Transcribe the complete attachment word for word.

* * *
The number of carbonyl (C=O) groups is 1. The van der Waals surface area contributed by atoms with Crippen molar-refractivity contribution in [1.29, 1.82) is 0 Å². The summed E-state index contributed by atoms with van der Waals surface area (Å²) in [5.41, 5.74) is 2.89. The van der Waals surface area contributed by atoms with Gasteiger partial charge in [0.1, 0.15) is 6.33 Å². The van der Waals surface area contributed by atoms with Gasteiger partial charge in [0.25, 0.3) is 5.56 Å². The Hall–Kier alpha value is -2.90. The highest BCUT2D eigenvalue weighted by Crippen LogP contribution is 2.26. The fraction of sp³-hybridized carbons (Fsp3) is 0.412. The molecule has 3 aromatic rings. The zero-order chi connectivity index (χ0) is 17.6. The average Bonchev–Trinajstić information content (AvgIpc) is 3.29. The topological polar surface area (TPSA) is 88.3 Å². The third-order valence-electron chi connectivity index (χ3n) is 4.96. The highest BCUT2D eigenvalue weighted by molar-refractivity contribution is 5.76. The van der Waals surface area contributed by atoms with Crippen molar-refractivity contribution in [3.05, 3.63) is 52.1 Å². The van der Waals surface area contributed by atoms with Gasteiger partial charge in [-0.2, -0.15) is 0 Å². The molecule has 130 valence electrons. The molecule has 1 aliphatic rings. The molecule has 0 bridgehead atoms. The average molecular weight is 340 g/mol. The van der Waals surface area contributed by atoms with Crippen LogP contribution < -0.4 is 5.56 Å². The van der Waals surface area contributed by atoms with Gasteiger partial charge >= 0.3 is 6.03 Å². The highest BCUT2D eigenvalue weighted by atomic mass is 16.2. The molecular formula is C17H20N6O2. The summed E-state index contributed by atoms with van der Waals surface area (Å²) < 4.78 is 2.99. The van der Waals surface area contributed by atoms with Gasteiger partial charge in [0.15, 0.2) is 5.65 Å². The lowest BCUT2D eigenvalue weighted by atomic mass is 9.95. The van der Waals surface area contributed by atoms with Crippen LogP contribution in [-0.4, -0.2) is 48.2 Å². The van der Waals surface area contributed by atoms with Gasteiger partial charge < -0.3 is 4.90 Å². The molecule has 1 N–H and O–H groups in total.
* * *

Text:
The number of carbonyl (C=O) groups is 1. The van der Waals surface area contributed by atoms with Crippen molar-refractivity contribution in [1.29, 1.82) is 0 Å². The summed E-state index contributed by atoms with van der Waals surface area (Å²) in [5.41, 5.74) is 2.89. The van der Waals surface area contributed by atoms with Gasteiger partial charge in [0.1, 0.15) is 6.33 Å². The van der Waals surface area contributed by atoms with Gasteiger partial charge in [0.25, 0.3) is 5.56 Å². The Hall–Kier alpha value is -2.90. The highest BCUT2D eigenvalue weighted by Crippen LogP contribution is 2.26. The fraction of sp³-hybridized carbons (Fsp3) is 0.412. The molecule has 3 aromatic rings. The zero-order chi connectivity index (χ0) is 17.6. The average Bonchev–Trinajstić information content (AvgIpc) is 3.29. The topological polar surface area (TPSA) is 88.3 Å². The third-order valence-electron chi connectivity index (χ3n) is 4.96. The highest BCUT2D eigenvalue weighted by molar-refractivity contribution is 5.76. The van der Waals surface area contributed by atoms with Crippen molar-refractivity contribution in [3.05, 3.63) is 52.1 Å². The van der Waals surface area contributed by atoms with Gasteiger partial charge in [-0.2, -0.15) is 0 Å². The molecule has 130 valence electrons. The molecule has 1 aliphatic rings. The molecule has 0 bridgehead atoms. The average molecular weight is 340 g/mol. The van der Waals surface area contributed by atoms with Crippen LogP contribution < -0.4 is 5.56 Å². The van der Waals surface area contributed by atoms with Gasteiger partial charge >= 0.3 is 6.03 Å². The highest BCUT2D eigenvalue weighted by atomic mass is 16.2. The molecular formula is C17H20N6O2. The summed E-state index contributed by atoms with van der Waals surface area (Å²) < 4.78 is 2.99. The van der Waals surface area contributed by atoms with Gasteiger partial charge in [0.15, 0.2) is 5.65 Å². The lowest BCUT2D eigenvalue weighted by atomic mass is 9.95. The van der Waals surface area contributed by atoms with Crippen LogP contribution in [-0.4, -0.2) is 48.2 Å². The van der Waals surface area contributed by atoms with Gasteiger partial charge < -0.3 is 4.90 Å². The molecule has 1 N–H and O–H groups in total.